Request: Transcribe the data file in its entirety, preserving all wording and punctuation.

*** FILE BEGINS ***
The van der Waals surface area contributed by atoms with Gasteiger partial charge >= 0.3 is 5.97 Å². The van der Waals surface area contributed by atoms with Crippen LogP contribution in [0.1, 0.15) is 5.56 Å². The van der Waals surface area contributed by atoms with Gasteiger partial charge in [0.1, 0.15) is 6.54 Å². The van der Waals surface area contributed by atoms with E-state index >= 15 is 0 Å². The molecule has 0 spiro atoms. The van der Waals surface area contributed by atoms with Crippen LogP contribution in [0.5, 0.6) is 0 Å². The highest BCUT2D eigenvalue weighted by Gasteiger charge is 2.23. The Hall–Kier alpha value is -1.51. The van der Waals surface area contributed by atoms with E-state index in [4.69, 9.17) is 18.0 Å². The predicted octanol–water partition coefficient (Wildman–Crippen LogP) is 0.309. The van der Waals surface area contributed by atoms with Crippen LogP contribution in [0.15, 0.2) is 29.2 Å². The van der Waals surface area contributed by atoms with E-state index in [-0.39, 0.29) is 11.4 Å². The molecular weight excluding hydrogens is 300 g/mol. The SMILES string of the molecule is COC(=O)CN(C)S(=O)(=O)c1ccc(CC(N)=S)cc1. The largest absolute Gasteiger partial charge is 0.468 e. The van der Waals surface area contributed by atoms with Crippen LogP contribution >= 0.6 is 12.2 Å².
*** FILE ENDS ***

The van der Waals surface area contributed by atoms with Gasteiger partial charge >= 0.3 is 5.97 Å². The van der Waals surface area contributed by atoms with Crippen LogP contribution in [0.1, 0.15) is 5.56 Å². The van der Waals surface area contributed by atoms with Gasteiger partial charge in [0.1, 0.15) is 6.54 Å². The van der Waals surface area contributed by atoms with E-state index >= 15 is 0 Å². The molecule has 0 spiro atoms. The van der Waals surface area contributed by atoms with Crippen LogP contribution in [0.5, 0.6) is 0 Å². The highest BCUT2D eigenvalue weighted by Gasteiger charge is 2.23. The Hall–Kier alpha value is -1.51. The van der Waals surface area contributed by atoms with E-state index in [4.69, 9.17) is 18.0 Å². The predicted octanol–water partition coefficient (Wildman–Crippen LogP) is 0.309. The van der Waals surface area contributed by atoms with Crippen LogP contribution in [0.15, 0.2) is 29.2 Å². The van der Waals surface area contributed by atoms with E-state index in [-0.39, 0.29) is 11.4 Å². The molecular weight excluding hydrogens is 300 g/mol. The SMILES string of the molecule is COC(=O)CN(C)S(=O)(=O)c1ccc(CC(N)=S)cc1. The largest absolute Gasteiger partial charge is 0.468 e. The van der Waals surface area contributed by atoms with Crippen LogP contribution >= 0.6 is 12.2 Å².